Plaintiff argues that the Federal Tort Claims Act waives the sovereign immunity of the United States in actions based upon the negligence or wrongful act or omission of any employee of the United States while acting within the scope of his office and employment. Plaintiff further argues that the employees of the District of Columbia jail, reformatory and hospital fall directly within the scope of the statutory definition of 'employee' in the Federal Tort Claims Act.
We do not know of any court decision which has sustained the proposition that an inmate of a federal correctional institution may sue the United States under the provisions of the Federal Tort Claims Act. We know of no federal appellate court which has passed upon the question. However, three district courts have expressly rejected such a contention. Sigmon v. United States, D.C.W.D.Va., 110 F.Supp. 906; Shew v. United States, D.C.M.D.N.C., 116 F.Supp. 1; Van Zuch v. United States, D.C.E.D.N.Y., 118 F.Supp. 468.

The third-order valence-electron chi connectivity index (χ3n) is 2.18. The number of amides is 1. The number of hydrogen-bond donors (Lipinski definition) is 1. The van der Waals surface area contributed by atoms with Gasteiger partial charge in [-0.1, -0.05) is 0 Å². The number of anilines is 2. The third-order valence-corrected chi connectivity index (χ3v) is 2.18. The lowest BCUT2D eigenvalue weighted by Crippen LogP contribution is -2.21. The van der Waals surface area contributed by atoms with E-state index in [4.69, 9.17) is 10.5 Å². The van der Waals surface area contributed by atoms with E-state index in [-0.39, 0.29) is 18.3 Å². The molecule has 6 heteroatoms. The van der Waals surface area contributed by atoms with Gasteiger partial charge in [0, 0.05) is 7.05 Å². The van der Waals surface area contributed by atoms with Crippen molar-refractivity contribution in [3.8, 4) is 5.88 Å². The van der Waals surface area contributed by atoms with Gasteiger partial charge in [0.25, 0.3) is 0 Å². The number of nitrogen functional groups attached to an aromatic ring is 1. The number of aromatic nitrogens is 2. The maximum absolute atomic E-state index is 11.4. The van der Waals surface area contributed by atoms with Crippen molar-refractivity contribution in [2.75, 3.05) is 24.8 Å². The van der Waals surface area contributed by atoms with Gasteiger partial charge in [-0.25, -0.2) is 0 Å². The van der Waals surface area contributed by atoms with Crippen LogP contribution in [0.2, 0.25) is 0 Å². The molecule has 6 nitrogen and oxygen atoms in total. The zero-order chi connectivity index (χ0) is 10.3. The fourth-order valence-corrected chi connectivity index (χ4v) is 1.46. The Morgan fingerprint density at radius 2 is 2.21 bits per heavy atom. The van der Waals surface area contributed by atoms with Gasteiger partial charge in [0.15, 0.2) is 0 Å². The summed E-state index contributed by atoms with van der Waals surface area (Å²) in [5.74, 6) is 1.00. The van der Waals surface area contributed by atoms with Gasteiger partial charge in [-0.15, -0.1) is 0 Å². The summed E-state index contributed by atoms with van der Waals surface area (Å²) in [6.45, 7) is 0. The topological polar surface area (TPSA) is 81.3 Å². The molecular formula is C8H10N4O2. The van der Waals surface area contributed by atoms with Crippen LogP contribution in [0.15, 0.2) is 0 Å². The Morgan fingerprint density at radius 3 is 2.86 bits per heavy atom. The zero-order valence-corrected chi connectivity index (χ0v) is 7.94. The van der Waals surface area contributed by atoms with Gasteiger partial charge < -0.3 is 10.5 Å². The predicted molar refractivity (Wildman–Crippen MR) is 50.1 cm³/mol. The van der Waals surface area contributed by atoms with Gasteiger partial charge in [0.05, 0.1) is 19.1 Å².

In seeking a correct interpretation of the Federal Tort Claims Act, we do not have any congressional committee reports or debates to throw any light upon the intention of Congress. It seems unlikely that it ever occurred to any of the members of Congress that the claim would be made that the remedies under that Act would be available to an inmate of a federal correctional institution.
It is now well established that a member of the armed forces on active duty (as distinguished from being on furlough or leave) cannot sue the United States under the Federal Tort Claims Act. Feres v. United States, 340 U.S. 135, 71 S.Ct. 153, 95 L.Ed. 152; Buer v. United States of America, 7 Cir.,241 F.2d 3. We think the rationale of those cases is applicable to the case at bar.
28 U.S.C.A. 1346(b) provides, in part: '* * * the district courts * * * shall have exclusive jurisdiction of civil actions on claims against the United States, for money damages, * * * for * * * personal injury or death caused by the negligent or wrongful act or omission of any employee of the Government while acting within the scope of his office or employment, under circumstances where the United States, if a private person, would be liable to the claimant in accordance with the law of the place where the act or omission occurred.'